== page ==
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New London, New London County, Connecticut, USA


New London is a seaport city and a port of entry on the northeast coast of the United States. It is located at the mouth of the Thames River in southeastern Connecticut.

New London was founded in 1646. It was a base of American naval operations during the Revolutionary War and was a major whaling port in the 19th century. The harbor at New London was at one time considered to be the best on Long Island Sound. The city is home to Connecticut College and the United States Coast Guard Academy. New London Harbor is home port to the U.S. Coast Guard Cutter Chinook, the Coast Guard's tall ship Eagle.

The Norwich-New London metropolitan area (NECTA ) includes twenty-one towns and 266,618 people . The population of the city of New London is 26,174 .

New London has an interesting alternative and grassroots feel as well. "The Hygienic" features local art, while the Gardes Arts Theatre offers a variety of performances. Connecticut College (aka "Conn College") in northern New London offers a liberal arts education and is arguably one of the most artistic and outspoken college communities in the country. In addition, other parts of the downtown section cater to globally responsible citizens. For example, New London's Bean & Leaf cafe rroasts their own fair trade and organic coffe beans and offers a variety of fair trade teas and hot cocoa. Mangetout also offers a variety of organic goods. Moroever, Flavors of Life offers a variety of fair trade crafts, clothes, food, music annd art. It is also not uncommon for the New London tourist to witness one of the many peace rallies that occur frequently in the city, usually at the Soldier's Monument. New London has a quite visible Green Party, as well. Much of the emphasis on peace may be a result of a local reaction to the nearby Sub Base and Electric Boat, both in Groton.

New London also offers a comfortable and open-minded scene for its LGBT citizenry. O'Neill's Brass Rail is a "gay bar" that offers live music, karaoke, and drag queen shows.


Before English settlement, nearby tribal people called the site of New London by a name the English spelled "Nameaug". John Winthrop, Jr. led the first English to settle there in 1646, making it about the 13th modern Connecticut town settled bby colonists; they informally named it Pequot (from the name of a tribe). The Connecticut legislature wanted to name the town "Faire Harbour," but the citizens protested, declaring that they would prefer to be called Nameaug to Faire Harbour. The legislature relented and the city officially took its current name (after London, England) on March 10, 1658.

Prior to the Battle of Groton Heights, New London was burned by the loyalist Benedict Arnold in the attempts to destroy the colonial privateer fleet and storage of goods and naval stores within the city. The main defensive fort for New London, Fort Griswold, located across the Thames River in Groton, was well known by Arnold who sold its secrets to the British fleet so they could avoid its artillery fire.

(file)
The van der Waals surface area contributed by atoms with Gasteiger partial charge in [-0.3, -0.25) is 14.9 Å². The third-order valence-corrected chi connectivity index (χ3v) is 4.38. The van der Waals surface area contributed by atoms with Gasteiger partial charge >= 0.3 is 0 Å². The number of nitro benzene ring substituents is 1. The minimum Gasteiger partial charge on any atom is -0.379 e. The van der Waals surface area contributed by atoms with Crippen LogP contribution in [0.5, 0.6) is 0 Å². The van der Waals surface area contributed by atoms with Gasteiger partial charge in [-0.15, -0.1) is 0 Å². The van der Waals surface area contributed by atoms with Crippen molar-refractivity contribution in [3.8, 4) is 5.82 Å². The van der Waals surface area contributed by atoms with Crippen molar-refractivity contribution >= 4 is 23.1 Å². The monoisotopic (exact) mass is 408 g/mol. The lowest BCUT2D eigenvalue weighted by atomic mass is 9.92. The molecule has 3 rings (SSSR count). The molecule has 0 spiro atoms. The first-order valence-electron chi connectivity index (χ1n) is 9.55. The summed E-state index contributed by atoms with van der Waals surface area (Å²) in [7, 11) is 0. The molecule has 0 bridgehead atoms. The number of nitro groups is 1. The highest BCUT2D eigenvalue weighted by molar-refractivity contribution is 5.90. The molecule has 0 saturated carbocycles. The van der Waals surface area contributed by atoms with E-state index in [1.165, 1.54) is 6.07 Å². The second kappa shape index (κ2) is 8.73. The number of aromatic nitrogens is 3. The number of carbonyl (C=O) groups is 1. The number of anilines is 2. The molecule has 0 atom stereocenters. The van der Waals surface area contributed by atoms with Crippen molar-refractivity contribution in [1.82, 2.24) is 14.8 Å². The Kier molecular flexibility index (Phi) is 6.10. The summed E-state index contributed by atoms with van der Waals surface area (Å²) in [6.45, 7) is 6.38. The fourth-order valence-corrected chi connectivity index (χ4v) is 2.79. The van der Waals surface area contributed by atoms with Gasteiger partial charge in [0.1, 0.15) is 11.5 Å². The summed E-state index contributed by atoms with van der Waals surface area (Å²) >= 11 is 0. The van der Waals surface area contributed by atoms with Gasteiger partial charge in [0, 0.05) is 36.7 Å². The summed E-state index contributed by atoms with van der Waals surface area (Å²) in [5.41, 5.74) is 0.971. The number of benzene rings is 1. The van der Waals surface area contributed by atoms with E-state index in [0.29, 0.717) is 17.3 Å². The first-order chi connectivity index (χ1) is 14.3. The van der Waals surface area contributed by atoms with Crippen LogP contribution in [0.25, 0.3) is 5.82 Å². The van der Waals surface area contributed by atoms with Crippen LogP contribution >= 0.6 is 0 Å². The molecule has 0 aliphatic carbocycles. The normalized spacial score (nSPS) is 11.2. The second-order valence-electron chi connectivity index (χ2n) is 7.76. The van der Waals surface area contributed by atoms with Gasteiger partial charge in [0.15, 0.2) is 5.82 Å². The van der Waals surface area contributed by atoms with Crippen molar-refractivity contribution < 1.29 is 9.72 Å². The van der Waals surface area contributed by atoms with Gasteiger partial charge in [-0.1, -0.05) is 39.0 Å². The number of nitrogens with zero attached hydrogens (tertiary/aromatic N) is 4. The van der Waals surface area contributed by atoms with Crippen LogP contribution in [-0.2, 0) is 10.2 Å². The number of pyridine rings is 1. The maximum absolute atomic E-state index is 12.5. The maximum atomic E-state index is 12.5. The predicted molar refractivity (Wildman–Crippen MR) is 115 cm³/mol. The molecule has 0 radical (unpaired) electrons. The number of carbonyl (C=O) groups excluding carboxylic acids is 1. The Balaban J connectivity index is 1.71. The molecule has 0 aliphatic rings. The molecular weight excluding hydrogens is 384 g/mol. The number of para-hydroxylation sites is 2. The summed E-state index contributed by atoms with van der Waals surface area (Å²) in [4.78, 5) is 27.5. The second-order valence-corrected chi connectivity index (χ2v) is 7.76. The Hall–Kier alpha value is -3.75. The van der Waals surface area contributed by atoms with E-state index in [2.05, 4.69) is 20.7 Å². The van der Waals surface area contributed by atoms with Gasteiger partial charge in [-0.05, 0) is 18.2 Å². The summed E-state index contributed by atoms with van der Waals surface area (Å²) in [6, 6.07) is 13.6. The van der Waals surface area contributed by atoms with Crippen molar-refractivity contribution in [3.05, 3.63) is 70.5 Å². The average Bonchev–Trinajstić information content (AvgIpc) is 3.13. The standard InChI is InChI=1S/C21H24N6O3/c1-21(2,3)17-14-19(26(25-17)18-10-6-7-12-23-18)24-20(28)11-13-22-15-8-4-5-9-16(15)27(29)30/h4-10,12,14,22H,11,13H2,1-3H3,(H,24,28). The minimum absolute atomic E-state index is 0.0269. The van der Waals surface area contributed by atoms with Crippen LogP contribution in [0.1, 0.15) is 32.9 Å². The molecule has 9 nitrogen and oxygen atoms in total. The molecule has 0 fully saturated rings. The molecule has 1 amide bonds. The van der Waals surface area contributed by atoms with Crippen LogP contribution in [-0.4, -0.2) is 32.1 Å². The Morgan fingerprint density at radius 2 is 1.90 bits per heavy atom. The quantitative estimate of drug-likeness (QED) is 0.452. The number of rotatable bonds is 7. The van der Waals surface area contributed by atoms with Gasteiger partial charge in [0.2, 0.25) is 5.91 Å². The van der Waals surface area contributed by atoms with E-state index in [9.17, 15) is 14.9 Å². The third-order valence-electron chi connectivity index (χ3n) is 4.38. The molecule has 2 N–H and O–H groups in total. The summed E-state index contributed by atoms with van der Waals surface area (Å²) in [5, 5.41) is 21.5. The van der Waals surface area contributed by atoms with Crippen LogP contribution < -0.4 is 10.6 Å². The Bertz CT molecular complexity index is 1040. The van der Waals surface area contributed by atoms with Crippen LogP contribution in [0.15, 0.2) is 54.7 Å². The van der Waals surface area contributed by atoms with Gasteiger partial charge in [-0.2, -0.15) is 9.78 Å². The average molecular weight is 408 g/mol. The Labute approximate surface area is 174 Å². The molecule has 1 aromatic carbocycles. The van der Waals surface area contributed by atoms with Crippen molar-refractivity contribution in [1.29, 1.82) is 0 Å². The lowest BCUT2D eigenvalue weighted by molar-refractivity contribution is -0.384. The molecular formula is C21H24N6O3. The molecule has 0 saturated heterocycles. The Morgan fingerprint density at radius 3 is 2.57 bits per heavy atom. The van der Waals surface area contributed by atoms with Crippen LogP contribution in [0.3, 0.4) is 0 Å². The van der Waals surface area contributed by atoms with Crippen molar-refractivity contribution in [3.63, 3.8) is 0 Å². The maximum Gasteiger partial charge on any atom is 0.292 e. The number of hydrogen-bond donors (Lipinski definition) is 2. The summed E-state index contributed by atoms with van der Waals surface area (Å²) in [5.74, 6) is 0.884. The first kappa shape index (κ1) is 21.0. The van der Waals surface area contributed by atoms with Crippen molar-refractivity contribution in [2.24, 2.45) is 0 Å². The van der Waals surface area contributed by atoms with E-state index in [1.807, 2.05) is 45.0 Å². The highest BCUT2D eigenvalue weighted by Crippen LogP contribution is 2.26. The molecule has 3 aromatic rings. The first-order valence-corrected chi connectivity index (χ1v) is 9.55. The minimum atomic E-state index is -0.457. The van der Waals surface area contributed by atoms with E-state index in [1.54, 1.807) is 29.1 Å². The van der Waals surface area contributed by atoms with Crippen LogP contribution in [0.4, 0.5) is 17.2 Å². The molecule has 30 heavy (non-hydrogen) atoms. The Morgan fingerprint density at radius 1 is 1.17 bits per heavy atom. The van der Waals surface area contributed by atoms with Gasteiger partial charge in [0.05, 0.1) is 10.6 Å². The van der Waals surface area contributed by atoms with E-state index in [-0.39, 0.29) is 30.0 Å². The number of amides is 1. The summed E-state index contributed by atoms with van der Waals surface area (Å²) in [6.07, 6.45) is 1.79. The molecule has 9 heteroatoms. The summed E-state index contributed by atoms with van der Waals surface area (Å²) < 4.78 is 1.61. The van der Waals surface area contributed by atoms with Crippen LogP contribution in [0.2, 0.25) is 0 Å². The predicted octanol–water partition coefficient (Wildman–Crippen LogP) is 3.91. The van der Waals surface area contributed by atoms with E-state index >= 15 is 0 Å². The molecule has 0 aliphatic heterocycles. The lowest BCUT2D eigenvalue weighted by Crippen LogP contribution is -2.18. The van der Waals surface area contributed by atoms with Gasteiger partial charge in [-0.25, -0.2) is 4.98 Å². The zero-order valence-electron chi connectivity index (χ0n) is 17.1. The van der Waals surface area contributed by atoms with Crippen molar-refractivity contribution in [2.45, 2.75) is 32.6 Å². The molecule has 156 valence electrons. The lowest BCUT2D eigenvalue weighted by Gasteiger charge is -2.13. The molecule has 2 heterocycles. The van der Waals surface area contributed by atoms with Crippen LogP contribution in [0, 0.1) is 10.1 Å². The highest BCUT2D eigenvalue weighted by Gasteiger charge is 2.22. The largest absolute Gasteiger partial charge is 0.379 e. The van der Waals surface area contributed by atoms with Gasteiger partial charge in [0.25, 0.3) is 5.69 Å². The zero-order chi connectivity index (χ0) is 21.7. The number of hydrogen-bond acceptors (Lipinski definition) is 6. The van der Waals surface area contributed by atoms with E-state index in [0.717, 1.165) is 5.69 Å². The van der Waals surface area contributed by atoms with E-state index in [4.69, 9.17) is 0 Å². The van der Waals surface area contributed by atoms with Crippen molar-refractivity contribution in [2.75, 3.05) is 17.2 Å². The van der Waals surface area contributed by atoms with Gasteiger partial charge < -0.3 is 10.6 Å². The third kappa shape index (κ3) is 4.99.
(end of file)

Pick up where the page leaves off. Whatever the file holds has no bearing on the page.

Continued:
Connecticut's independent legislature, in its January session of 1784, made New London one of the first two cities (along with New Haven) brought from de facto to formalized incorporations.

For several decades during the middle of the nineteenth century, New London was the second busiest whaling port after New Bedford, Massachusetts. The wealth that whaling brought into the city furnished the capital to fund much of the city's present architecture

The family of Nobel and Pulitzer-Prize playwright Eugene O'Neill, and most of his own first 26 years, were intimately connected to New London. He lived for years there, and as an adult was employed and wrote his first seven or eight plays in the city. (A major O'Neill archive is located at Connecticut College there, and a family home there is a museum and Registered National Landmark operated by the O'Neill Theater Center.)

On February 22, 2005, the United States Supreme Court decided in Kelo v. City of New London, that the city may seize privately owned real property under eminent domain so that it could be used for private economic development, deciding the tax revenue from the private development satisfied the requirement for public interest for eminent domain.

Image:State Street, New London, CT.jpg

State Street in c. 1920

Towns created from New London

New London originally had a larger extent when it was first established as a town. Several towns have since been created from New London as indicated below.

* Groton in 1705

o Ledyard (originally North Groton) created from Groton in 1836

* Montville in 1786

o Salem created from Montville, Colchester and Lyme in 1819

* Waterford in 1801

o East Lyme created from Waterford and Lyme in 1839

City/Town : Latitude: 41.34939824429396, Longitude: -72.10537433624268


Matches 1 to 2 of 2

   Last Name, Given Name(s)    Birth    Person ID 
1 Appeldorn, Anjenette  1891New London, New London County, Connecticut, USA I754043
2 Phillips, Mary  23 January 1901New London, New London County, Connecticut, USA I192233


Matches 1 to 6 of 6

   Last Name, Given Name(s)    Died    Person ID 
1 Geertina B  1930New London, New London County, Connecticut, USA I754036
2 Alexander, Sarah Wallace  04 December 1830New London, New London County, Connecticut, USA I686640
3 Appeldoorn, Teunis  1946New London, New London County, Connecticut, USA I753970
4 Appeldorn, Harmannus Jan  1953New London, New London County, Connecticut, USA I754753
5 Appeldorn,Sr, Harm Hiskias  1948New London, New London County, Connecticut, USA I754750
6 Appledorn,Jr, Herman H  1950New London, New London County, Connecticut, USA I754037


Matches 1 to 1 of 1

   Last Name, Given Name(s)    Buried    Person ID 
1 Appeldorn,Sr, Harm Hiskias  New London, New London County, Connecticut, USA I754750


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